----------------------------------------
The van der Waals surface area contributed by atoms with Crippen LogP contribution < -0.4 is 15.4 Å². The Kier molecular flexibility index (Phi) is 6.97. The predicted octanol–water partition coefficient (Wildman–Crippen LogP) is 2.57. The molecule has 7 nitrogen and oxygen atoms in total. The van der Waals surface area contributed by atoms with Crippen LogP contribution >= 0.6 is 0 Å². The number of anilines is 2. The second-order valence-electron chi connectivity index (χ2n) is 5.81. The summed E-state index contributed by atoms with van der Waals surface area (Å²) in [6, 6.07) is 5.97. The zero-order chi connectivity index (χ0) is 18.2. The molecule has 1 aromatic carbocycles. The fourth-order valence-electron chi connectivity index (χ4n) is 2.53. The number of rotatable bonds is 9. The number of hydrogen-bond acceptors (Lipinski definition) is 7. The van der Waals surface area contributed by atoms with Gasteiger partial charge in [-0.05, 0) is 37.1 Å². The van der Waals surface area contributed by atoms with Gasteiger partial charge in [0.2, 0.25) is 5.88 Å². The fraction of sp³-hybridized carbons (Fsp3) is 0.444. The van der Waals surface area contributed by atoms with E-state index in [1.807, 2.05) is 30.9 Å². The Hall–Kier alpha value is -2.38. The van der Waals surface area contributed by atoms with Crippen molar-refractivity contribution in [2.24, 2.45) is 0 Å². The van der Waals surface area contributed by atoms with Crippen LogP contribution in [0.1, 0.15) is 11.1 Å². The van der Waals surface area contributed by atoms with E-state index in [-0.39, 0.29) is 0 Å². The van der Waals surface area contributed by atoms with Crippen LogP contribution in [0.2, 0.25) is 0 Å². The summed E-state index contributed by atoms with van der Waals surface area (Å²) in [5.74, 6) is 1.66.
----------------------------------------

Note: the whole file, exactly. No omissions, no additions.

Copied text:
The van der Waals surface area contributed by atoms with Crippen LogP contribution < -0.4 is 15.4 Å². The Kier molecular flexibility index (Phi) is 6.97. The predicted octanol–water partition coefficient (Wildman–Crippen LogP) is 2.57. The molecule has 7 nitrogen and oxygen atoms in total. The van der Waals surface area contributed by atoms with Crippen LogP contribution >= 0.6 is 0 Å². The number of anilines is 2. The second-order valence-electron chi connectivity index (χ2n) is 5.81. The summed E-state index contributed by atoms with van der Waals surface area (Å²) in [6, 6.07) is 5.97. The zero-order chi connectivity index (χ0) is 18.2. The molecule has 1 aromatic carbocycles. The fourth-order valence-electron chi connectivity index (χ4n) is 2.53. The number of rotatable bonds is 9. The number of hydrogen-bond acceptors (Lipinski definition) is 7. The van der Waals surface area contributed by atoms with Gasteiger partial charge in [-0.05, 0) is 37.1 Å². The van der Waals surface area contributed by atoms with Gasteiger partial charge in [0.2, 0.25) is 5.88 Å². The fraction of sp³-hybridized carbons (Fsp3) is 0.444. The van der Waals surface area contributed by atoms with E-state index in [1.807, 2.05) is 30.9 Å². The Hall–Kier alpha value is -2.38. The van der Waals surface area contributed by atoms with Crippen molar-refractivity contribution in [2.24, 2.45) is 0 Å². The van der Waals surface area contributed by atoms with Crippen LogP contribution in [0.1, 0.15) is 11.1 Å². The van der Waals surface area contributed by atoms with E-state index in [-0.39, 0.29) is 0 Å². The van der Waals surface area contributed by atoms with Crippen LogP contribution in [0.2, 0.25) is 0 Å². The summed E-state index contributed by atoms with van der Waals surface area (Å²) in [5.74, 6) is 1.66.